Monday, April 23, 2012

Happy Birthday, William Shakespeare!

Believed born (or baptised) today in 1564 and died on the same date in 1616. The older I get, the more I seem to appreciate Shakespeare 's genius.

I found a brief but interesting post online from April 23rd of last year by Robert McCrum for The Guardian on the effect of Shakespeare on the brain. Here's the link.

A good day to share two favorite sonnets:

Let me not to the marriage of true minds
Admit impediments. Love is not love
Which alters when it alteration finds,
Or bends with the remover to remove:
O, no! it is an ever-fixed mark,
That looks on tempests and is never shaken;
It is the star to every wandering bark,
Whose worth's unknown, although his height be taken.
Love's not Time's fool, though rosy lips and cheeks
Within his bending sickle's compass come;
Love alters not with his brief hours and weeks,
But bears it out even to the edge of doom.
If this be error and upon me proved,
I never writ, nor no man ever loved.

When in disgrace with fortune and men's eyes
I all alone beweep my outcast state,
And trouble deaf heaven with my bootless cries,
And look upon myself, and curse my fate,
Wishing me like to one more rich in hope,
Featured like him, like him with friends possessed,
Desiring this man's art, and that man's scope,
With what I most enjoy contented least;
Yet in these thoughts my self almost despising,
Haply I think on thee, and then my state,
Like to the lark at break of day arising
From sullen earth, sings hymns at heaven's gate;
For thy sweet love remembered such wealth brings
That then I scorn to change my state with kings.

Link to all of Shakespeare's sonnets here.


  1. Hello Yvette:
    So extraordinary that he should be born and die on the same day which is, of course, appropriately St. George's Day.

    His sonnets, often overlooked, are so wonderful and the two which you have chosen are especially lovely.

  2. Happy birthday to The Bard! His sonnets draw such fantastic imagery.

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  4. *talks in best Play-Doh voice musterable* Ohh Noo! 488 years young?! Happy Birthday, Mr. Bill!

  5. Hi Jane and Lance, yes, the coincidence is a bit startling. But it may be more apocryphal than accurate. Who knows? I like the symmetry. :)

  6. We agree, Pat. These two especially.

  7. 488. A mere moment in time. Hey Sparkle, any more Robin Hudson books in the offing??? Huh? Huh?

  8. Hello, Yvette - I like your choice of sonnets; I might have written them myself, if only I were able. I don't doubt that Shakespeare's words have a special, discernable effect on the brain — the evocative words are matched by a rhythm and together they do quite a dance. I wonder whether plants would do well listening to Shakespearean sonnets - what do you think? And finally, I want to say that Will's portrait (which I know was uncovered realatively recently) is exactly how I would want him to appear.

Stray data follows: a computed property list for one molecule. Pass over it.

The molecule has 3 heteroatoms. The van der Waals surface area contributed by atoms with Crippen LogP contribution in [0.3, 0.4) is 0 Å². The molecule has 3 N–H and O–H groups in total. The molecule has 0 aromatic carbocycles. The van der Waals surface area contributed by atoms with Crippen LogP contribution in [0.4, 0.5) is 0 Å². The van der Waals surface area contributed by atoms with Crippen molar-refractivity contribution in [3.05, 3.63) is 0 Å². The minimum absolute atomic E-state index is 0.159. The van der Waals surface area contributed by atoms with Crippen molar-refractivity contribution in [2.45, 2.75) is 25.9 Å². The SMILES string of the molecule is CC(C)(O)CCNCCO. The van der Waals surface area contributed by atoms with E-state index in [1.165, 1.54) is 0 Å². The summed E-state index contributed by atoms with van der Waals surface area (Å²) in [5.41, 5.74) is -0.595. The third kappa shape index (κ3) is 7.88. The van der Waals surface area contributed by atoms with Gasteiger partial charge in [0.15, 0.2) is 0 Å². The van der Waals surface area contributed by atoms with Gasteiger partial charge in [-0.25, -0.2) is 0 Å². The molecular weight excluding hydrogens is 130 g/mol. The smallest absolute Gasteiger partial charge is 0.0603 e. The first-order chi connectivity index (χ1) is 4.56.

9. I love this portrait too, Mark. There was some hubbub originally about the sitter's identity, but that seems to have been ironed out. I wish we knew who the artist was. It's a gorgeous portrait.

    You might want to try a bit of recorded Shakespeare on your plants. Why not? I know they like certain music.

    Great writing does/must have a certain rhythm. (Even if it's not a play.)It must 'sound' right when spoken aloud. The best writers know that.

    Shakespeare knew it instinctively, I think.

  10. Mark: Meant to add, I have a book here I've been meaning to read for ages. SHAKESPEARE - The Invention of the Human by Harold Bloom.

    I think my hesitation is colored by my dislike of Bloom himself. Have to get over it.

  11. This reminds me that in Arizona, where a law was passed banning books about Latino history, culture and novels by Latino authors, including Junot Diaz and so many more, that Shakeapeare's The Tempest was banned also!!!

  12. There are idiots everywhere in this great land of ours, Kathy.

  13. You're right! Banned books, idiocy!

    Whatever happened to reading and learning how to think? How to broaden one's horizons, knowledge of the world, of other people and think.

    And now our esteemed Supreme Court may allow Arizona to get away with what they're doing to immigrants and probably everything related to them.

    It's so absurd that I think I'll go read a book to distract myself.

  14. Reading is the best escape, Kathy. I've stopped reading a lot of the news. It's just too discouraging.

    Reading and learning how to think. What's that? A new idea? Ha.

  15. I am SO glad to have found your blog! I just blogged today about some of my favorite books for my kids but I think I've only read two books this entire year so far! So sad, I know. I just never really know WHAT to try. So I will jot down some of your recommendations for our next trip to the Library! That's for this great resource :)

  16. Hi Faith, thanks so much for stopping by. If you want recommendations - boy did you come to the right place. :)

    All up and down my sidebars you'll find books and/or links to help in you book quest. :)


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